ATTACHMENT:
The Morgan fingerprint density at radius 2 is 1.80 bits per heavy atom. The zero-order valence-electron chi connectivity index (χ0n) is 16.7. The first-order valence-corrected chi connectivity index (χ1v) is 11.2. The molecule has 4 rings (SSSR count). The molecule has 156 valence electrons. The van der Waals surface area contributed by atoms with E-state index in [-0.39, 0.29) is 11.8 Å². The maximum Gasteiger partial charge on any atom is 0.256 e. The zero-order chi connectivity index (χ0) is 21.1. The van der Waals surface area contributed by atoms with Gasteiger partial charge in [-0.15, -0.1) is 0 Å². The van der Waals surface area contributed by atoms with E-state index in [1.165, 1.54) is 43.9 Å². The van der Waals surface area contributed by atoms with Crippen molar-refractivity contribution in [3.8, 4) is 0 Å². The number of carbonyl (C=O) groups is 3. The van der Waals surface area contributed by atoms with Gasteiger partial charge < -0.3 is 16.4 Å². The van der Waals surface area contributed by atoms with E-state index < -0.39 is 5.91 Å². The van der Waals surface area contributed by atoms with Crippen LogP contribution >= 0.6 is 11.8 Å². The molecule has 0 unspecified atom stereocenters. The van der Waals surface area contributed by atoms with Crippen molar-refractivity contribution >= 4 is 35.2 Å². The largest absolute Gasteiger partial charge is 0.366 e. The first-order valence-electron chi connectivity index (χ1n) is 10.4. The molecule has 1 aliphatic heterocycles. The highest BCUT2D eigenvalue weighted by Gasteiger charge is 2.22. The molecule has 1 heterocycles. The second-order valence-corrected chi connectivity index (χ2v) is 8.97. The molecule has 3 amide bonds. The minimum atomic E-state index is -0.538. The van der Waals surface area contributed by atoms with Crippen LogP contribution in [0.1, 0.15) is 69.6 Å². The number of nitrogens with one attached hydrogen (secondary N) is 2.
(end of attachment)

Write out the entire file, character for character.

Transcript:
The Morgan fingerprint density at radius 2 is 1.80 bits per heavy atom. The zero-order valence-electron chi connectivity index (χ0n) is 16.7. The first-order valence-corrected chi connectivity index (χ1v) is 11.2. The molecule has 4 rings (SSSR count). The molecule has 156 valence electrons. The van der Waals surface area contributed by atoms with E-state index in [-0.39, 0.29) is 11.8 Å². The maximum Gasteiger partial charge on any atom is 0.256 e. The zero-order chi connectivity index (χ0) is 21.1. The van der Waals surface area contributed by atoms with Gasteiger partial charge in [-0.15, -0.1) is 0 Å². The van der Waals surface area contributed by atoms with E-state index in [1.165, 1.54) is 43.9 Å². The van der Waals surface area contributed by atoms with Crippen molar-refractivity contribution in [3.8, 4) is 0 Å². The number of carbonyl (C=O) groups is 3. The van der Waals surface area contributed by atoms with Gasteiger partial charge < -0.3 is 16.4 Å². The van der Waals surface area contributed by atoms with E-state index < -0.39 is 5.91 Å². The van der Waals surface area contributed by atoms with Crippen LogP contribution >= 0.6 is 11.8 Å². The molecule has 0 unspecified atom stereocenters. The van der Waals surface area contributed by atoms with Crippen molar-refractivity contribution >= 4 is 35.2 Å². The largest absolute Gasteiger partial charge is 0.366 e. The first-order valence-electron chi connectivity index (χ1n) is 10.4. The molecule has 1 aliphatic heterocycles. The highest BCUT2D eigenvalue weighted by Gasteiger charge is 2.22. The molecule has 1 heterocycles. The second-order valence-corrected chi connectivity index (χ2v) is 8.97. The molecule has 3 amide bonds. The minimum atomic E-state index is -0.538. The van der Waals surface area contributed by atoms with Crippen LogP contribution in [0.1, 0.15) is 69.6 Å². The number of nitrogens with one attached hydrogen (secondary N) is 2.